If the original code is robust enough, my code should work well, since it relies on that.
I’m not familiar with the existing paremetrisations either, but this weekend I can study that paper and Alexander’s code to give you a thorough answer on this, including the limitations of the current implementation. I think that this is the best thing to do anyway, because if there is any limitation in the current paremetrisation and implementation I would like to know before contributing it.
Artists can choose the same modes available for drivers and constraints, that is XZ-Swing and Y-twist, XY-Swing and Z-twist and YZ-Swing and X-twist.
As I wrote in the proposal thread here on devtalk, the advantages are:
- 3 editable components
- no need to be normalized, so easier to edit using the GUI than quaternions or axis-angle
- where euler will give same final rotations for different angles, swing-twist gives different final rotations for different angles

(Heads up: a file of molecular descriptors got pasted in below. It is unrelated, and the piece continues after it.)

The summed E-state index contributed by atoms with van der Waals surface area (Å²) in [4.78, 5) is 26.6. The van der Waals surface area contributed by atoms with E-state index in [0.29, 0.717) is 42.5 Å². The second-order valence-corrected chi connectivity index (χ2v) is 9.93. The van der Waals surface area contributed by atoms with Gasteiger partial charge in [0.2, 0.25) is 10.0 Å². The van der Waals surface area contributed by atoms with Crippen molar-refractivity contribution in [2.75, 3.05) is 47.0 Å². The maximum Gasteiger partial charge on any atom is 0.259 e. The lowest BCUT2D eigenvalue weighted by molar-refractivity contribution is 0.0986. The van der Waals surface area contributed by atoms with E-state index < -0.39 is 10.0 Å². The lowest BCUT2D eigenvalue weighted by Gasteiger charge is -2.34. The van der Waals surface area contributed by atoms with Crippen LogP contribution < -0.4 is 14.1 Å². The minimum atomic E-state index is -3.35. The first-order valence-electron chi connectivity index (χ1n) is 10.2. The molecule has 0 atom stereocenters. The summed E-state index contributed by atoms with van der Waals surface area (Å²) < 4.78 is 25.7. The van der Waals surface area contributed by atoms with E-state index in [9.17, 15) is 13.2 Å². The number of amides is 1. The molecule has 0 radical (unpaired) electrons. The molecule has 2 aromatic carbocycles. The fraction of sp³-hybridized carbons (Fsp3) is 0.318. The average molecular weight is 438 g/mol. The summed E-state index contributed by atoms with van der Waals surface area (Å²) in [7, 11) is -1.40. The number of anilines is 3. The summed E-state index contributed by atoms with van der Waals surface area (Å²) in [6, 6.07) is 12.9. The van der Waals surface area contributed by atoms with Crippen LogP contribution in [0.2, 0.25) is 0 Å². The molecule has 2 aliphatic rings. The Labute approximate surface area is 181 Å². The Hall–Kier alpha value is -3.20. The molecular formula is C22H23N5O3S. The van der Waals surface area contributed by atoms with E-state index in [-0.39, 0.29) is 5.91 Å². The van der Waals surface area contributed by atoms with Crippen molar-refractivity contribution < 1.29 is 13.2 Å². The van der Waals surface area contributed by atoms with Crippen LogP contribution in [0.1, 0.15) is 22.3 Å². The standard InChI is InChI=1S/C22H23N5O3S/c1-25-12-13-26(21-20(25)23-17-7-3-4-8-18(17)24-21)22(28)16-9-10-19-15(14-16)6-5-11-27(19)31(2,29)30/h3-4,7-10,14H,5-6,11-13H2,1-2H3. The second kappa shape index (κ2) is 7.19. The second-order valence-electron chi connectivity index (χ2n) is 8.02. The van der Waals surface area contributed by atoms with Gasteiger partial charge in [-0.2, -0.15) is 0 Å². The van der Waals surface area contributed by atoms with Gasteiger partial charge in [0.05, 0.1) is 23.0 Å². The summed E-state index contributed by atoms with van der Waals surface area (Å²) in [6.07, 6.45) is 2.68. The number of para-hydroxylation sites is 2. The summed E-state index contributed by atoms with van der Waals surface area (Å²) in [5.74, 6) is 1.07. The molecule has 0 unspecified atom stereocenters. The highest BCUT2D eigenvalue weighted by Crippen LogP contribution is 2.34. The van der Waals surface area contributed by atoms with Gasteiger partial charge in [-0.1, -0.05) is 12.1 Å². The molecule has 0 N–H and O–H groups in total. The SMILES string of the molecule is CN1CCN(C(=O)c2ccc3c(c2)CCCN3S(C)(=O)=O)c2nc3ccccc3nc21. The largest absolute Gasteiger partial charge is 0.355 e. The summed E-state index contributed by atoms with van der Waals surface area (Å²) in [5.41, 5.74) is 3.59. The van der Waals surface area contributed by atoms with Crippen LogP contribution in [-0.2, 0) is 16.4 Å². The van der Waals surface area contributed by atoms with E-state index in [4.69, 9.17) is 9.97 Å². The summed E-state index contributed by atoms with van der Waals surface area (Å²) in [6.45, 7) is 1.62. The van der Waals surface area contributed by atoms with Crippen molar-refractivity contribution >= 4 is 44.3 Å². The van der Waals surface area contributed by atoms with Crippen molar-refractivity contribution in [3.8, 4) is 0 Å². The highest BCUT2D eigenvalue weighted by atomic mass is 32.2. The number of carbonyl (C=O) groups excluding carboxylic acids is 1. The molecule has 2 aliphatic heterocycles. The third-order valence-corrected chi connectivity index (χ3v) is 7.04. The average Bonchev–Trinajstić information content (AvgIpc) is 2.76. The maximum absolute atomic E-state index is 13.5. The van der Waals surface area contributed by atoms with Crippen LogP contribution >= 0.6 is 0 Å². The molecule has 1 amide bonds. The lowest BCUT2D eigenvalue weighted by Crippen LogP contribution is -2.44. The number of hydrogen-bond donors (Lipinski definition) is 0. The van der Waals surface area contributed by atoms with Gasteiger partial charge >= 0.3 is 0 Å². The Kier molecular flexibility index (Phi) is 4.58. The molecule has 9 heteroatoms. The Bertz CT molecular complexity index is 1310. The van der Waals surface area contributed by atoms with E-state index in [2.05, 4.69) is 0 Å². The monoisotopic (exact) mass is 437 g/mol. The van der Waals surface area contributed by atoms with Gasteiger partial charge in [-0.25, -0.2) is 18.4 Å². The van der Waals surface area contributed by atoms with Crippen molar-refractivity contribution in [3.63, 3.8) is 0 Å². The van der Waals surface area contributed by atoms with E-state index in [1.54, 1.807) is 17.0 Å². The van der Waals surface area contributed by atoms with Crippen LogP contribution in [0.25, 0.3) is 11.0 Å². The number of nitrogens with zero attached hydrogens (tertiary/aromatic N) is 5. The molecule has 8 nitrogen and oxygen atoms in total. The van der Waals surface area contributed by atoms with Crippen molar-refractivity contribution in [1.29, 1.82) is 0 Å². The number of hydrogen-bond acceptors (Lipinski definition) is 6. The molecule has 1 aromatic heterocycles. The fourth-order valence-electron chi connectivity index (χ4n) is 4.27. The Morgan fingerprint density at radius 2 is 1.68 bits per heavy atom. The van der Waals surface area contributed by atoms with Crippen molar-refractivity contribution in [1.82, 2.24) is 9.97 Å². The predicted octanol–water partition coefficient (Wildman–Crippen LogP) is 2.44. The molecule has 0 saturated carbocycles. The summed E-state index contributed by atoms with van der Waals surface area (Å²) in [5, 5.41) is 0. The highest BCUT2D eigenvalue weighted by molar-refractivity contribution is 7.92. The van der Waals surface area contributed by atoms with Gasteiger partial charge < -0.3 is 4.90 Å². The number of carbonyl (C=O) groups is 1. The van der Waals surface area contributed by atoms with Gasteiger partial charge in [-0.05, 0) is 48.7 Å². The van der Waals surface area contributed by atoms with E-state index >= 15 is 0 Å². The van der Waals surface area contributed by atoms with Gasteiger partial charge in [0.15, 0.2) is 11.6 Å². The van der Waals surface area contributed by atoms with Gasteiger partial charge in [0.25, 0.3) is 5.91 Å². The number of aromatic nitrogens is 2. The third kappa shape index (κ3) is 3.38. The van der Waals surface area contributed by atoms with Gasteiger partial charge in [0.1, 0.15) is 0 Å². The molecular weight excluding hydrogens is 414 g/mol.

Have a nice day,
It all sounds quite good, thanks for putting in the effort! Would you mind if I make this thread public, so that it can be read by other interested people as well?
Since you don’t provide any screenshots, I assume you want to represent it as 3 (pseudo-)angles. The main question in that case is the representation of the swing values.
The way the drivers output the swing values is a hack that applies a simple math function to raw quaternion values, with the only goal being that if rotation is purely about that primary axis, then the value shoud be equal to the real angle. The driver feature was mostly meant for driving corrective shape keys, so conceptial clarity wasn’t a priority. For representing actual rotation more thought is necessary.